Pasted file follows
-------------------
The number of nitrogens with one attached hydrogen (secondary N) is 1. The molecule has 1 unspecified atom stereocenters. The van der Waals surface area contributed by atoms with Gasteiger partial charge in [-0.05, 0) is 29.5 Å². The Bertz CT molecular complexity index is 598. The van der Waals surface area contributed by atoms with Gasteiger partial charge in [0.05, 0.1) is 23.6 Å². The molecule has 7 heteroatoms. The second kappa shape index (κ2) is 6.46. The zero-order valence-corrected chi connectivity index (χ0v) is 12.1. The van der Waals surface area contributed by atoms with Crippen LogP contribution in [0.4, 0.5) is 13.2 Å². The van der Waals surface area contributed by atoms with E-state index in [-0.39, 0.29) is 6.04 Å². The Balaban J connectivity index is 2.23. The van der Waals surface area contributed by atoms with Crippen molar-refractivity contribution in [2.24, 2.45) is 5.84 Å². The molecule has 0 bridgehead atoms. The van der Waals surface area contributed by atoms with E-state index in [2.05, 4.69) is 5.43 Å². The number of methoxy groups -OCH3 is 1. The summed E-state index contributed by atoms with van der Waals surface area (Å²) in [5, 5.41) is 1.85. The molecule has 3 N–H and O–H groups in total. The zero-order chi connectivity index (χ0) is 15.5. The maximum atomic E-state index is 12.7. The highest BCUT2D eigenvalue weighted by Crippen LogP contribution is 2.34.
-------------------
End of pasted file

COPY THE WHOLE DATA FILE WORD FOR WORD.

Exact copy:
The number of nitrogens with one attached hydrogen (secondary N) is 1. The molecule has 1 unspecified atom stereocenters. The van der Waals surface area contributed by atoms with Gasteiger partial charge in [-0.05, 0) is 29.5 Å². The Bertz CT molecular complexity index is 598. The van der Waals surface area contributed by atoms with Gasteiger partial charge in [0.05, 0.1) is 23.6 Å². The molecule has 7 heteroatoms. The second kappa shape index (κ2) is 6.46. The zero-order valence-corrected chi connectivity index (χ0v) is 12.1. The van der Waals surface area contributed by atoms with Crippen LogP contribution in [0.4, 0.5) is 13.2 Å². The van der Waals surface area contributed by atoms with E-state index in [-0.39, 0.29) is 6.04 Å². The Balaban J connectivity index is 2.23. The van der Waals surface area contributed by atoms with Crippen molar-refractivity contribution in [2.24, 2.45) is 5.84 Å². The molecule has 0 bridgehead atoms. The van der Waals surface area contributed by atoms with E-state index in [2.05, 4.69) is 5.43 Å². The number of methoxy groups -OCH3 is 1. The summed E-state index contributed by atoms with van der Waals surface area (Å²) in [5, 5.41) is 1.85. The molecule has 3 N–H and O–H groups in total. The zero-order chi connectivity index (χ0) is 15.5. The maximum atomic E-state index is 12.7. The highest BCUT2D eigenvalue weighted by Crippen LogP contribution is 2.34.